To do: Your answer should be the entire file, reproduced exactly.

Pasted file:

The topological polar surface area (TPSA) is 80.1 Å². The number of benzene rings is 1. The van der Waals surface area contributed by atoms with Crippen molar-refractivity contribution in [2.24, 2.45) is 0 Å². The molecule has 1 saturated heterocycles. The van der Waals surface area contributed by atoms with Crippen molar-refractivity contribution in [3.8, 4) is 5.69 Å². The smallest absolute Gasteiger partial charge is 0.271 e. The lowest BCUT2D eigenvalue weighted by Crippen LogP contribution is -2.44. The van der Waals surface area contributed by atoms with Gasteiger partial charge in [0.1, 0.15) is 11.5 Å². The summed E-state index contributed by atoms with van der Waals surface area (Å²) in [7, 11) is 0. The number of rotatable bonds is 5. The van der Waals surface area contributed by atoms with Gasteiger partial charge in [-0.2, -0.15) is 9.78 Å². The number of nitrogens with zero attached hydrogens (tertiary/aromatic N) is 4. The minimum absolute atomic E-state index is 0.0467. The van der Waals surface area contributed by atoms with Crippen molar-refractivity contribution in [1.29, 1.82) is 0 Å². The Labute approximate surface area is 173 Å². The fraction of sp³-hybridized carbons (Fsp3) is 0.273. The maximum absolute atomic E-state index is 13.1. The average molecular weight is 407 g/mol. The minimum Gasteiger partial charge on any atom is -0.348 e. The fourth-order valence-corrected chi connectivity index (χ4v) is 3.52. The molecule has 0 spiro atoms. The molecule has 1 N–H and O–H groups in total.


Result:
The topological polar surface area (TPSA) is 80.1 Å². The number of benzene rings is 1. The van der Waals surface area contributed by atoms with Crippen molar-refractivity contribution in [2.24, 2.45) is 0 Å². The molecule has 1 saturated heterocycles. The van der Waals surface area contributed by atoms with Crippen molar-refractivity contribution in [3.8, 4) is 5.69 Å². The smallest absolute Gasteiger partial charge is 0.271 e. The lowest BCUT2D eigenvalue weighted by Crippen LogP contribution is -2.44. The van der Waals surface area contributed by atoms with Gasteiger partial charge in [0.1, 0.15) is 11.5 Å². The summed E-state index contributed by atoms with van der Waals surface area (Å²) in [7, 11) is 0. The number of rotatable bonds is 5. The van der Waals surface area contributed by atoms with Gasteiger partial charge in [-0.2, -0.15) is 9.78 Å². The number of nitrogens with zero attached hydrogens (tertiary/aromatic N) is 4. The minimum absolute atomic E-state index is 0.0467. The van der Waals surface area contributed by atoms with Crippen molar-refractivity contribution in [1.29, 1.82) is 0 Å². The Labute approximate surface area is 173 Å². The fraction of sp³-hybridized carbons (Fsp3) is 0.273. The maximum absolute atomic E-state index is 13.1. The average molecular weight is 407 g/mol. The minimum Gasteiger partial charge on any atom is -0.348 e. The fourth-order valence-corrected chi connectivity index (χ4v) is 3.52. The molecule has 0 spiro atoms. The molecule has 1 N–H and O–H groups in total.